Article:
In a capital case, no potential juror may be excused merely because he voices a *1250 general objection to the death penalty, Witherspoon v. Illinois, 391 U.S. 510, 88 S. Ct. 1770, 20 L. Ed. 2d 776 (1968), or because he cannot swear that the possibility of the death penalty would not "affect" his deliberation on any issue of fact, Adams v. Texas, 448 U.S. 38, 100 S. Ct. 2521, 65 L. Ed. 2d 581 (1980). Thus, not every attitude against the death penalty may serve as grounds for excluding a potential juror. Arguably, therefore, as we have reasoned in one previous case, when a juror is challenged for cause because of his answers concerning the death penalty, the trial judge must give the defense counsel an opportunity to traverse that juror for rehabilitation. See State v. Penns, 407 So. 2d 678 (La.1981).

Nevertheless, because a reversal of the death sentence is required due to the trial judge's clearly erroneous jury instruction, we set to one side without deciding the issue raised by the questionable voir dire in this case.[1]


Before we can affirm the imposition of a death penalty in the face of an error in the capital sentence hearing, we must be able to say beyond a reasonable doubt that the error made no difference to the jury in deciding whether to recommend a sentence of death or life imprisonment. The error here was too fundamental for us to conclude that it was harmless. Contrary to law and a basic tenet of our capital sentencing statute, the jury was told it must recommend a death penalty if an aggravating circumstance exists. Our statute provides instead that the jury always has the discretion to reject the death penalty as inappropriate and recommend a life sentence without parole, probation or suspension of sentence. Since there was no doubt an aggravating circumstance existed in this case, the jury having been required to find one in order to convict the defendant of first degree murder, the judge's instruction was tantamount to a directed verdict of a death sentence. Such an instruction is plainly erroneous and at cross purposes with our law which entrusts solely to the jury the function of selecting the appropriate penalty in a capital case. In effect, the judge's instruction erased for this defendant most of the distinction between the constitutionally approved procedure and the mandatory death penalty law which the United States Supreme Court declared unconstitutional in Roberts v. Louisiana, 428 U.S. 325, 96 S. Ct. 3001, 49 L. Ed. 2d 974 (1976). Accordingly, the jury's recommendation and sentence based on this egregious error must be set aside and the trial court must be ordered to conduct a new penalty hearing before a properly instructed jury.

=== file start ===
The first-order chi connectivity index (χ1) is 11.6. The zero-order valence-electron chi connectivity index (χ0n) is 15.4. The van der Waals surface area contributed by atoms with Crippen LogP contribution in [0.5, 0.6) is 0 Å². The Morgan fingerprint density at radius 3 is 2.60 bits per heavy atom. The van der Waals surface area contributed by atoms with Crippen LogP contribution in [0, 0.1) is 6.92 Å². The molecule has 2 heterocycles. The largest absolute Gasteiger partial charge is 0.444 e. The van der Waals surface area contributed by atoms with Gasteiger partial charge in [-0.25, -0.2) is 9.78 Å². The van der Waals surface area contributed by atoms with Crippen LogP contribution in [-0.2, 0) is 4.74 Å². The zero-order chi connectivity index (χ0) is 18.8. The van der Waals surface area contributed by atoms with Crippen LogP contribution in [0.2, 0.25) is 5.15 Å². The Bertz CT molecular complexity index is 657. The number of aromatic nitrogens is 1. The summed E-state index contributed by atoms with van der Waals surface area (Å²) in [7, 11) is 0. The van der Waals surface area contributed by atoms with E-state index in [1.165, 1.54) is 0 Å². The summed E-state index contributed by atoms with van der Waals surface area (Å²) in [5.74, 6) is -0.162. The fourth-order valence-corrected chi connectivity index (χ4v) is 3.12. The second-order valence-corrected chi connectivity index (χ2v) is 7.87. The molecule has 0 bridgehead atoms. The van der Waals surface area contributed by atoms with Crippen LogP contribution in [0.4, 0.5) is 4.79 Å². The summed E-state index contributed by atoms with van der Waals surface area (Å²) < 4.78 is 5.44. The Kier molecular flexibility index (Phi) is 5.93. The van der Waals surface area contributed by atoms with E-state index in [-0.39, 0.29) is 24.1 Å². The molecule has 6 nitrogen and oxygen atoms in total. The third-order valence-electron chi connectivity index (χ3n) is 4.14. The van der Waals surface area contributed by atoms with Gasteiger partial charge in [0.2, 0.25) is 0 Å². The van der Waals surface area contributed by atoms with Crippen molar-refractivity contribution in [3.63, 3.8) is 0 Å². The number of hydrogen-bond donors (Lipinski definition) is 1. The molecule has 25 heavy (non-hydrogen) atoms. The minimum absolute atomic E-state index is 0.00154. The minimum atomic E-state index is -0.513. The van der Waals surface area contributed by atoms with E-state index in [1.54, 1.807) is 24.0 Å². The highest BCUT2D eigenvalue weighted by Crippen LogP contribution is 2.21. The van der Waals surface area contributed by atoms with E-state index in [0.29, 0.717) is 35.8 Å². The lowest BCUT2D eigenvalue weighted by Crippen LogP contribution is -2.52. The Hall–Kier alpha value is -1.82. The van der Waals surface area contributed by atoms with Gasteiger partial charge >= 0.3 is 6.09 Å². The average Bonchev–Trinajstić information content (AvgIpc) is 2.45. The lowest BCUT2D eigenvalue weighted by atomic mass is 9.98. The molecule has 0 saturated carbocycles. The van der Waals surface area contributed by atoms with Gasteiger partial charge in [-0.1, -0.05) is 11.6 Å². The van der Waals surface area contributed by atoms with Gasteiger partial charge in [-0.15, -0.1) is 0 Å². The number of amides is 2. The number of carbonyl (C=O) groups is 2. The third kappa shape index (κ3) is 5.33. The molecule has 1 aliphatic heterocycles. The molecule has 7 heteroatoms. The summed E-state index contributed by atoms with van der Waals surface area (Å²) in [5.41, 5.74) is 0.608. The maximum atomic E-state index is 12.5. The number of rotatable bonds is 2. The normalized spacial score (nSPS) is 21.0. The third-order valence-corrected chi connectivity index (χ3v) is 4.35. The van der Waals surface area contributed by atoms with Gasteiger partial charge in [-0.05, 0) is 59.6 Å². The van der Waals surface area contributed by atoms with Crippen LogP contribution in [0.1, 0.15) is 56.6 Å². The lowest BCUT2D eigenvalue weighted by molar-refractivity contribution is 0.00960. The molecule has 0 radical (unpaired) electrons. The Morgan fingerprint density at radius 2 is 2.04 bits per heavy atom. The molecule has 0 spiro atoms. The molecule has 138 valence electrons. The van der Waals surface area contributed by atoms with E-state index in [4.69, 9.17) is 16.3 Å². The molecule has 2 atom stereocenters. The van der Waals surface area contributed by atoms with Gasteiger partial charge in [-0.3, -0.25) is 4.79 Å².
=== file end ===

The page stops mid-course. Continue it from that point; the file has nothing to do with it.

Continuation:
[1] In oral argument, the defense counsel contended that the improperly impaneled, "death qualified," jury was more likely to vote to convict, and therefore the impropriety vitiated not only the death sentence, but also the conviction. However, most of the studies on this subject have been speculative at best and, in fact, "too tentative and fragmentary to establish that jurors not opposed to the death penalty tend to favor the prosecution in the determination of guilt." Witherspoon v. Illinois, 391 U.S. at 517, 88 S. Ct. at 1774. But see, State v. Miles, 339 So. 2d 735, 740-41 (La.1976) (Tate, J. concurring) (concluding that such an error may deprive a defendant of a jury drawn from the entire community).

In the present case, the defendant has not offered any evidence, statistics or studies to show that an improperly impaneled, "death qualified," jury is more likely to favor the prosecution. Further, he has made no attempt to establish that the jury finally impaneled did not represent a sample from the entire community. Accordingly, we decline to reverse the defendant's conviction on mere speculation.